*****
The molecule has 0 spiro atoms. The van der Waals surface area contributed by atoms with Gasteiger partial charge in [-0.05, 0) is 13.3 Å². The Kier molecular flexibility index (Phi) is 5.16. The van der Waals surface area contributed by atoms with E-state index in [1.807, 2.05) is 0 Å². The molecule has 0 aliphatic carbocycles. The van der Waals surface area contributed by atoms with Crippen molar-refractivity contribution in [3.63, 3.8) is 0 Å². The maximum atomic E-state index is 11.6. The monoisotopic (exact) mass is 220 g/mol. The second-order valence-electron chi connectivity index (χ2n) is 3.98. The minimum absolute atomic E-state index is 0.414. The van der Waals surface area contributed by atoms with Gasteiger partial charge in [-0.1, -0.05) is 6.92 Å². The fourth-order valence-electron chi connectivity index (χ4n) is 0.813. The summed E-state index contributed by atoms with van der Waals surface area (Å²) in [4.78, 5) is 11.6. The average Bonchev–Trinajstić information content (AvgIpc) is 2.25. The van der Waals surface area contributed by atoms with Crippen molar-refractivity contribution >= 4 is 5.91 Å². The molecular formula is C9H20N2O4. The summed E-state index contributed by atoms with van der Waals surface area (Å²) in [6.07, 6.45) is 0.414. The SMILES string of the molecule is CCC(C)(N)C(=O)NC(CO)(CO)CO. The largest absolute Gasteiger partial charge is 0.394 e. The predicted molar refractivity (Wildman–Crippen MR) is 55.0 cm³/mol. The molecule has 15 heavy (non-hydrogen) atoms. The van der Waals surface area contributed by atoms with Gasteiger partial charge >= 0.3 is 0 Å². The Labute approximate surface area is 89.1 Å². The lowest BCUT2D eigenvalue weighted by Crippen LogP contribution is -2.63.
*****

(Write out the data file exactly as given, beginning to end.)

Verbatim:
The molecule has 0 spiro atoms. The van der Waals surface area contributed by atoms with Gasteiger partial charge in [-0.05, 0) is 13.3 Å². The Kier molecular flexibility index (Phi) is 5.16. The van der Waals surface area contributed by atoms with E-state index in [1.807, 2.05) is 0 Å². The molecule has 0 aliphatic carbocycles. The van der Waals surface area contributed by atoms with Crippen molar-refractivity contribution in [3.63, 3.8) is 0 Å². The maximum atomic E-state index is 11.6. The monoisotopic (exact) mass is 220 g/mol. The second-order valence-electron chi connectivity index (χ2n) is 3.98. The minimum absolute atomic E-state index is 0.414. The van der Waals surface area contributed by atoms with Gasteiger partial charge in [-0.1, -0.05) is 6.92 Å². The fourth-order valence-electron chi connectivity index (χ4n) is 0.813. The summed E-state index contributed by atoms with van der Waals surface area (Å²) in [4.78, 5) is 11.6. The average Bonchev–Trinajstić information content (AvgIpc) is 2.25. The van der Waals surface area contributed by atoms with Crippen molar-refractivity contribution >= 4 is 5.91 Å². The molecular formula is C9H20N2O4. The summed E-state index contributed by atoms with van der Waals surface area (Å²) in [6.07, 6.45) is 0.414. The SMILES string of the molecule is CCC(C)(N)C(=O)NC(CO)(CO)CO. The largest absolute Gasteiger partial charge is 0.394 e. The predicted molar refractivity (Wildman–Crippen MR) is 55.0 cm³/mol. The molecule has 15 heavy (non-hydrogen) atoms. The van der Waals surface area contributed by atoms with Gasteiger partial charge >= 0.3 is 0 Å². The Labute approximate surface area is 89.1 Å². The lowest BCUT2D eigenvalue weighted by Crippen LogP contribution is -2.63.